Serena Williams will this week turn to Nick Bollettieri in an attempt to salvage her ailing career, according to an informed source close to the former world No 1 and seven-times Grand Slam singles champion.
It is understood that the 24-year-old, whose ranking has plummeted to No 108 and who announced on Friday that she will not play at Wimbledon this summer because of a knee injury, will travel to Bollettieri's Florida academy tomorrow to seek advice from the veteran coach.
Williams, the Wimbledon champion of 2002 and 2003, is considering using the academy as an occasional base to put her career back on track. Her father, Richard, also wants her to use Bollettieri's expertise.
Serena regularly visited Bollettieri for intensive one-week build-up sessions ahead of each Grand Slam tournament in her heyday, which included winning all four Grand Slam titles back-to-back in 2002-03.
Bollettieri, an Independent columnist, declined to confirm Williams' plans. "Sorry, but on this one, no comment," he said last night. It is known Bollettieri would be willing and available to help, however. He wrote an open letter to Serena earlier this year offering his guidance to help her save her career.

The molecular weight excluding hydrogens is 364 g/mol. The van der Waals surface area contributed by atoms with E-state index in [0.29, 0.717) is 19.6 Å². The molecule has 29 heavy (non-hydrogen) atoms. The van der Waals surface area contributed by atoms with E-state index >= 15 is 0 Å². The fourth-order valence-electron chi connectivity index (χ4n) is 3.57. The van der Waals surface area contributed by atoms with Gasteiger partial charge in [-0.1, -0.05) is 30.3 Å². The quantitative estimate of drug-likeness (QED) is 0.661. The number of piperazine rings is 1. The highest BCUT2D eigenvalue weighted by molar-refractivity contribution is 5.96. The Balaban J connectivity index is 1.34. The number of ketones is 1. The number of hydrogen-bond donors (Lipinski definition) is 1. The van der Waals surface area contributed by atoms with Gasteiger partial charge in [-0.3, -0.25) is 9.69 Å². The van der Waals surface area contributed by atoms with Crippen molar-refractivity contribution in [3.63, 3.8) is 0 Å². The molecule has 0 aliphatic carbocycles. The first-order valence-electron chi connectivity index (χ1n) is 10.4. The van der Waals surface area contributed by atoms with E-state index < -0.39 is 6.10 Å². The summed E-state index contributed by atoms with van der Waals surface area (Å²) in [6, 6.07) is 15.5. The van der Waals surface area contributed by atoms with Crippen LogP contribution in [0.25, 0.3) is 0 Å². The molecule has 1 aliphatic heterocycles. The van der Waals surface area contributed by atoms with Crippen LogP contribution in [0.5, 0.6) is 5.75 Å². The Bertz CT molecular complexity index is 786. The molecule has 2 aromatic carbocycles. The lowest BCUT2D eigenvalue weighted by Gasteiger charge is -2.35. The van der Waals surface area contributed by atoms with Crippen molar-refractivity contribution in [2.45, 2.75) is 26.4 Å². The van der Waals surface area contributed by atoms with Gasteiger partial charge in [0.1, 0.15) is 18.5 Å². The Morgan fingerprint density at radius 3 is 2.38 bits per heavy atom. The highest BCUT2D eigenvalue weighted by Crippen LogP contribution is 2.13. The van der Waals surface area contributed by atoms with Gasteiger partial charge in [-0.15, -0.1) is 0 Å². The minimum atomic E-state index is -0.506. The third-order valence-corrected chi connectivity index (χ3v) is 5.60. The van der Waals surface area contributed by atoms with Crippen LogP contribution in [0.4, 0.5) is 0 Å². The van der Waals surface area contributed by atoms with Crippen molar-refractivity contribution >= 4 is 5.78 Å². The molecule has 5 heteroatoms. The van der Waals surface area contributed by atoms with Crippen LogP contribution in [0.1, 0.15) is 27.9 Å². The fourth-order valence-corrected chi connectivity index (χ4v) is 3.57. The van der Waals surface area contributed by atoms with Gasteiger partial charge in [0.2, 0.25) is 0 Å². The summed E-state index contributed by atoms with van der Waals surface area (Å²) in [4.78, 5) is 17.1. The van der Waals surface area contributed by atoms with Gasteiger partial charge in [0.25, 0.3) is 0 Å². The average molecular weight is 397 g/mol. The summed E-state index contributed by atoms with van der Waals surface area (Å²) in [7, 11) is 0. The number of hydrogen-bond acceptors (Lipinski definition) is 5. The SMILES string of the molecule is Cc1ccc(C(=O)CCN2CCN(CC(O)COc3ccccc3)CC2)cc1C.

Williams has played only four matches since last year's US Open and has pulled out of a string of tournaments this year. She had knee surgery in 2003 and has not won a title since the last of her Grand Slams, the 2005 Australian Open.
When she arrived in Melbourne to defend that title in January of this year, she was noticeably overweight and unfit. She lost in the third round. When she subsequently fell outside the world's top 100, many observers felt her competitive career was effectively over before her mid-20s. It seems Bollettieri's could now be her last-chance saloon.